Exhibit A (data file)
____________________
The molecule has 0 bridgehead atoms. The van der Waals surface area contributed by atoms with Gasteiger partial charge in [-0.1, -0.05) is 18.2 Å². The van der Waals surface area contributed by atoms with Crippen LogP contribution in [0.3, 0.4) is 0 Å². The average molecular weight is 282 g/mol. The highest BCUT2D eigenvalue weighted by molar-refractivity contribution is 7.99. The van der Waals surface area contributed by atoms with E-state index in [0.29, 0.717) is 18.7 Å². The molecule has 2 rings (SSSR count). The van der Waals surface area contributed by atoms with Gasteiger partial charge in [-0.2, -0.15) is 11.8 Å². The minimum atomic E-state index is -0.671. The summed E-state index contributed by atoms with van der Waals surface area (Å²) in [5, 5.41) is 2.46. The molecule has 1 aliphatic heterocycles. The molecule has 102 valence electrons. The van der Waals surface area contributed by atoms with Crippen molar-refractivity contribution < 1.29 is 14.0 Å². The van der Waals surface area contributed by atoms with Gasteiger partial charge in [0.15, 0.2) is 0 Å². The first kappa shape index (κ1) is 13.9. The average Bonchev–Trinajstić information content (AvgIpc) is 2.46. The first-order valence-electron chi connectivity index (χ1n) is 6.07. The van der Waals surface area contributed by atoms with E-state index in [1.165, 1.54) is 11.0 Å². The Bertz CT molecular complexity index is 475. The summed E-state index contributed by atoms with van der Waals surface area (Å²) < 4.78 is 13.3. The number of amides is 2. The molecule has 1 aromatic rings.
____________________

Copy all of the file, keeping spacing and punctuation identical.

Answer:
The molecule has 0 bridgehead atoms. The van der Waals surface area contributed by atoms with Gasteiger partial charge in [-0.1, -0.05) is 18.2 Å². The van der Waals surface area contributed by atoms with Crippen LogP contribution in [0.3, 0.4) is 0 Å². The average molecular weight is 282 g/mol. The highest BCUT2D eigenvalue weighted by molar-refractivity contribution is 7.99. The van der Waals surface area contributed by atoms with E-state index in [0.29, 0.717) is 18.7 Å². The molecule has 2 rings (SSSR count). The van der Waals surface area contributed by atoms with Gasteiger partial charge in [-0.2, -0.15) is 11.8 Å². The minimum atomic E-state index is -0.671. The summed E-state index contributed by atoms with van der Waals surface area (Å²) in [5, 5.41) is 2.46. The molecule has 1 aliphatic heterocycles. The molecule has 102 valence electrons. The van der Waals surface area contributed by atoms with Crippen molar-refractivity contribution < 1.29 is 14.0 Å². The van der Waals surface area contributed by atoms with Gasteiger partial charge in [0.15, 0.2) is 0 Å². The first kappa shape index (κ1) is 13.9. The average Bonchev–Trinajstić information content (AvgIpc) is 2.46. The first-order valence-electron chi connectivity index (χ1n) is 6.07. The van der Waals surface area contributed by atoms with E-state index in [1.165, 1.54) is 11.0 Å². The Bertz CT molecular complexity index is 475. The summed E-state index contributed by atoms with van der Waals surface area (Å²) < 4.78 is 13.3. The number of amides is 2. The molecule has 1 aromatic rings.